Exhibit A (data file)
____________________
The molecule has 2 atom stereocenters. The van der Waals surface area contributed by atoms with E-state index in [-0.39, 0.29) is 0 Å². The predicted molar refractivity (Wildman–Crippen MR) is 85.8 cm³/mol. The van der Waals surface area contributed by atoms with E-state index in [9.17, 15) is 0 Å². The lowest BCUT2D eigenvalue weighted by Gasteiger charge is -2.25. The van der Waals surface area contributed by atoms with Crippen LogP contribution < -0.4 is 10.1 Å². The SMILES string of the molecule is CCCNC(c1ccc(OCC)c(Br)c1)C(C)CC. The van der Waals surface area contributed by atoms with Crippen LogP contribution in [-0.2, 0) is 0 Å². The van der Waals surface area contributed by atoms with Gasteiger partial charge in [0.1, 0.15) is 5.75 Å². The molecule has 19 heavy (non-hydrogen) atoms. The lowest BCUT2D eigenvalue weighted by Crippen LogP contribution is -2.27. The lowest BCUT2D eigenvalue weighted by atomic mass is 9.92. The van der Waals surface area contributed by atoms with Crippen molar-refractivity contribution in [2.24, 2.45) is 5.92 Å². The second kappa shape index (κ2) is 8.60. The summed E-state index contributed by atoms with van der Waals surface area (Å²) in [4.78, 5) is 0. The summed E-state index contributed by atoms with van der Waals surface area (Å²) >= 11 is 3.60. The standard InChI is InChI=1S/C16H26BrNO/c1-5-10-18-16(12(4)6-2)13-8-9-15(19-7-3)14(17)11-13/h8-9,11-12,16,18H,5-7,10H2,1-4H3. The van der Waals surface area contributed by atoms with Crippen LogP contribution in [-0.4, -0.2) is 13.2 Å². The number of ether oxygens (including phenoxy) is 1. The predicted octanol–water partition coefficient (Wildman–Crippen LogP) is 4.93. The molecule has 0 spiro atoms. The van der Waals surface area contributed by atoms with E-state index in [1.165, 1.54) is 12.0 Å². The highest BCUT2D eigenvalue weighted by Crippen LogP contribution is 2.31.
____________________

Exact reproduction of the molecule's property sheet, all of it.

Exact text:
The molecule has 2 atom stereocenters. The van der Waals surface area contributed by atoms with E-state index in [-0.39, 0.29) is 0 Å². The predicted molar refractivity (Wildman–Crippen MR) is 85.8 cm³/mol. The van der Waals surface area contributed by atoms with E-state index in [9.17, 15) is 0 Å². The lowest BCUT2D eigenvalue weighted by Gasteiger charge is -2.25. The van der Waals surface area contributed by atoms with Crippen LogP contribution < -0.4 is 10.1 Å². The SMILES string of the molecule is CCCNC(c1ccc(OCC)c(Br)c1)C(C)CC. The van der Waals surface area contributed by atoms with Crippen LogP contribution in [-0.2, 0) is 0 Å². The van der Waals surface area contributed by atoms with Gasteiger partial charge in [0.1, 0.15) is 5.75 Å². The molecule has 19 heavy (non-hydrogen) atoms. The lowest BCUT2D eigenvalue weighted by Crippen LogP contribution is -2.27. The lowest BCUT2D eigenvalue weighted by atomic mass is 9.92. The van der Waals surface area contributed by atoms with Crippen molar-refractivity contribution in [2.24, 2.45) is 5.92 Å². The second kappa shape index (κ2) is 8.60. The summed E-state index contributed by atoms with van der Waals surface area (Å²) in [4.78, 5) is 0. The summed E-state index contributed by atoms with van der Waals surface area (Å²) >= 11 is 3.60. The standard InChI is InChI=1S/C16H26BrNO/c1-5-10-18-16(12(4)6-2)13-8-9-15(19-7-3)14(17)11-13/h8-9,11-12,16,18H,5-7,10H2,1-4H3. The van der Waals surface area contributed by atoms with Crippen LogP contribution in [-0.4, -0.2) is 13.2 Å². The number of ether oxygens (including phenoxy) is 1. The predicted octanol–water partition coefficient (Wildman–Crippen LogP) is 4.93. The molecule has 0 spiro atoms. The van der Waals surface area contributed by atoms with E-state index in [1.165, 1.54) is 12.0 Å². The highest BCUT2D eigenvalue weighted by Crippen LogP contribution is 2.31.